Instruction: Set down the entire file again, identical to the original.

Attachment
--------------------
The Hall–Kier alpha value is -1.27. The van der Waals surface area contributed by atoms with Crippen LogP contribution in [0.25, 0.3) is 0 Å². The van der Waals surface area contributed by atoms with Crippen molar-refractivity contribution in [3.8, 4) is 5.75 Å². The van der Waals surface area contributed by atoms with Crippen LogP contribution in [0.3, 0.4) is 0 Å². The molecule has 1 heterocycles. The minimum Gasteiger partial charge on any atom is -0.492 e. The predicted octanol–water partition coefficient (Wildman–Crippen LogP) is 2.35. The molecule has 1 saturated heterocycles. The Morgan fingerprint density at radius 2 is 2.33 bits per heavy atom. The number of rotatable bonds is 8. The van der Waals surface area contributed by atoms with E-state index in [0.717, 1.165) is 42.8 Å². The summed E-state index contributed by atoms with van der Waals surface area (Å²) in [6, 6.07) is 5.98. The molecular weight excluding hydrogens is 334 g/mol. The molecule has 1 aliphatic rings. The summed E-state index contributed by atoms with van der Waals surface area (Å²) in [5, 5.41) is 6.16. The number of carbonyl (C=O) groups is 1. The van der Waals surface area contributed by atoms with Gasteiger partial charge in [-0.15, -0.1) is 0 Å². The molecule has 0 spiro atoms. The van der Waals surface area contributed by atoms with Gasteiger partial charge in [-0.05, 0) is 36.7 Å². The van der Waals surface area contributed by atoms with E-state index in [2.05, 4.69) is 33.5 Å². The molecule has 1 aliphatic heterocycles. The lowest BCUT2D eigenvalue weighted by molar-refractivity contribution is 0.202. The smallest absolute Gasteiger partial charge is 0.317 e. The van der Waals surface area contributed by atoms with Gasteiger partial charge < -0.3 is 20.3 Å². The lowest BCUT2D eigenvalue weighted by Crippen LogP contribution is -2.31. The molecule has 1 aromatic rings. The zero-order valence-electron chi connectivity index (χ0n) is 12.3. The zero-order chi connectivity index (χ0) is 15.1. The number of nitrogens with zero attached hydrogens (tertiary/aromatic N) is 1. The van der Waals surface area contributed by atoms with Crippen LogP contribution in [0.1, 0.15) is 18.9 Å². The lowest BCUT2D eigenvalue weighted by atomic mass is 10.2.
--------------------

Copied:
The Hall–Kier alpha value is -1.27. The van der Waals surface area contributed by atoms with Crippen LogP contribution in [0.25, 0.3) is 0 Å². The van der Waals surface area contributed by atoms with Crippen molar-refractivity contribution in [3.8, 4) is 5.75 Å². The van der Waals surface area contributed by atoms with Crippen LogP contribution in [0.3, 0.4) is 0 Å². The molecule has 1 heterocycles. The minimum Gasteiger partial charge on any atom is -0.492 e. The predicted octanol–water partition coefficient (Wildman–Crippen LogP) is 2.35. The molecule has 1 saturated heterocycles. The Morgan fingerprint density at radius 2 is 2.33 bits per heavy atom. The number of rotatable bonds is 8. The van der Waals surface area contributed by atoms with E-state index in [0.717, 1.165) is 42.8 Å². The summed E-state index contributed by atoms with van der Waals surface area (Å²) in [6, 6.07) is 5.98. The molecular weight excluding hydrogens is 334 g/mol. The molecule has 1 aliphatic rings. The summed E-state index contributed by atoms with van der Waals surface area (Å²) in [5, 5.41) is 6.16. The number of carbonyl (C=O) groups is 1. The van der Waals surface area contributed by atoms with Gasteiger partial charge in [-0.15, -0.1) is 0 Å². The molecule has 0 spiro atoms. The van der Waals surface area contributed by atoms with Gasteiger partial charge in [-0.05, 0) is 36.7 Å². The van der Waals surface area contributed by atoms with E-state index in [2.05, 4.69) is 33.5 Å². The molecule has 1 aliphatic heterocycles. The lowest BCUT2D eigenvalue weighted by molar-refractivity contribution is 0.202. The smallest absolute Gasteiger partial charge is 0.317 e. The van der Waals surface area contributed by atoms with Gasteiger partial charge < -0.3 is 20.3 Å². The lowest BCUT2D eigenvalue weighted by Crippen LogP contribution is -2.31. The molecule has 1 aromatic rings. The zero-order valence-electron chi connectivity index (χ0n) is 12.3. The zero-order chi connectivity index (χ0) is 15.1. The number of nitrogens with zero attached hydrogens (tertiary/aromatic N) is 1. The van der Waals surface area contributed by atoms with Crippen LogP contribution in [0.1, 0.15) is 18.9 Å². The lowest BCUT2D eigenvalue weighted by atomic mass is 10.2.